November 30, 2004
World AIDS Day Phone Zaps: Take Action on Domestic and Global AIDS Issues
While you're wearing an AIDS ribbon and attending wonderful World AIDS Day events on Wednesday, December 1st, take out a few minutes to make two phone calls to help save critical AIDS programs.
DOMESTIC: Protect People With AIDS In The Medicare Drug Program: Call HHS Secretary Tommy Thompson To Make Sure HIV/AIDS Is a "Special Population"
The new Medicare drug program is a life-and-death matter for over 80,000 Americans living with AIDS and HIV who will get their prescriptions under the new program. If it's not implemented right, folks could actually lose access to some lifesaving medications. Housing Works and the HIV Medicaid/Medicare Working Group are making one final push to make sure that the final regulations make people living with HIV/AIDS a "special population. " This will help make sure Medicare beneficiaries with AIDS and HIV get access to all the drugs we need.
CALL TOMMY THOMPSON ON WORLD AIDS DAY: (202) 690-5400 or (877) 696-6775
On Wednesday, December 1st, call the office of Health and Human Services Secretary Tommy Thompson (202-690-5400 or 877-696-6775), and say:
"Today is World AIDS Day, and I am calling to urge Secretary Thompson to treat people with HIV as a special population in the Medicare prescription drug law regulations so people with AIDS can get the drugs they need to stay alive."
You can call either of the numbers. You might be on hold for a while using the toll-free number. Make sure you ask to be directed to the Secretary's office: (202) 690-5400 or (877) 696-6775. (If you aren't able to call on December 1st, please make the call as soon after as possible.)
BACKGROUND: The new Medicare drug benefit will replace Medicaid pharmaceutical coverage for about 80,000 Americans living with AIDS and HIV who are "dually eligible" for both programs, including tens of thousands of New Yorkers. The HIV Medicaid/Medicare Working Group developed public comments in response to the HHS proposed Medicare prescription drug bill regulations, and several hundred groups from around the country used them as a basis for their own comments. (You can read them online at www.cms.hhs.gov/regulations/ecomments/commentspage.asp).
We're fighting to make sure the Medicare drug program covers all the medications beneficiaries with AIDS and HIV need to stay alive, and that drug plans take special precautions to look out for their needs. The HIV Medicaid/Medicare Working Group is a national coalition of advocates working to protect and expand Medicaid and Medicare for people living with HIV/AIDS. For more information about the working group, write to email@example.com or firstname.lastname@example.org.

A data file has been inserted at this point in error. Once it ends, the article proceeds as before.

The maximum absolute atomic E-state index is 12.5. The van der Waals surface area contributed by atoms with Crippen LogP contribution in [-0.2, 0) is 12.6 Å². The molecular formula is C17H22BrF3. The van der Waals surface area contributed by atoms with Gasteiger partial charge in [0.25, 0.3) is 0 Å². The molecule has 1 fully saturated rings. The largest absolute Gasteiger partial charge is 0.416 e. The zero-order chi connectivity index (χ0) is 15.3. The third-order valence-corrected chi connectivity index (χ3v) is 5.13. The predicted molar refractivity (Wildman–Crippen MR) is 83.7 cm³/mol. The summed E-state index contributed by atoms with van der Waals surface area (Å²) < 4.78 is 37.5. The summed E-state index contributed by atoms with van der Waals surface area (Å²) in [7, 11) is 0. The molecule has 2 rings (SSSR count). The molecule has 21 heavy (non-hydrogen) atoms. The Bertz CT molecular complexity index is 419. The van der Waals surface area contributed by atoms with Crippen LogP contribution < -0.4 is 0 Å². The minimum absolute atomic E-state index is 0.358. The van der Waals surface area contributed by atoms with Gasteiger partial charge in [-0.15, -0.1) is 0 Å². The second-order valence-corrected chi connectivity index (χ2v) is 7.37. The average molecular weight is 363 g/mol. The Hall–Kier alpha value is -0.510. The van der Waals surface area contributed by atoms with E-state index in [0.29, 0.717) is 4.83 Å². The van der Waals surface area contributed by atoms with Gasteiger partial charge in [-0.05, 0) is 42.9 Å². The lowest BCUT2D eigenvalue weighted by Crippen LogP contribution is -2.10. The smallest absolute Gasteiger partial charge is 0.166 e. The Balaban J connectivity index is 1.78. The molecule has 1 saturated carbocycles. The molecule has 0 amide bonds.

GLOBAL: Save the Global Fund To Fight AIDS, TB And Malaria
President Bush and his allies in Congress are trying to kill the Global AIDS Fund, the most effective and efficient way we have to fight the global AIDS epidemic. They must hear from all of us -- their constituents -- that this is unacceptable. We can save the Global Fund with full funding next year. Housing Works, HealthGAP, and student activists all around the country are focusing advocacy efforts on Senate Majority Leader Bill Frist - he wants to be a recognized leader on global AIDS, but we need him to do the right thing right now.
CALL SENATE MAJORITY LEADER BILL FRIST ON WORLD AIDS DAY (202-224-3344) and tell him:
"Today is World AIDS Day -- I am calling to ask Senator Frist to take action now to save the Global AIDS Fund. It's the best way we have to fight the global AIDS epidemic that's killing 8500 people a day. Senator Frist must write to President Bush and ask for full funding of the US fair share of the Global AIDS Fund in next year's budget - that would be $1.5 billion by 2006. And we need $330 million for the Global Fund in an emergency spending bill this winter. Stopping AIDS at home and abroad is important to me and the US should pay whatever it takes to make sure the Global Fund is operating at it highest capacity."
BACKGROUND: The Global Fund to fight AIDS, Tuberculosis and Malaria was launched with much fanfare by G7 leaders in 2001. It was intended to be a $10 billion a year multilateral war chest to train prevention workers and medical care providers and pay for the medicine needed to treat these diseases. In spite of outrageously low commitments from the Bush Administration and other countries, the Global Fund has funded cutting-edge programs in 140 countries and is providing treatment to millions of people with AIDS, TB and malaria. Bush and his allies are trying to kill the Global Fund in favor of PEPFAR, the President's go-it-alone program that's based on high-cost medications and wishful-thinking prevention methods. The Global Fund is flat-out better, and it deserves to live.
Global AIDS Fund
Bush AIDS Program
low cost quality generic drugs
requires expensive big-pharma drugs
active in 140 countries
active in 15 countries
low overhead costs (3%)
high overhead costs (30%)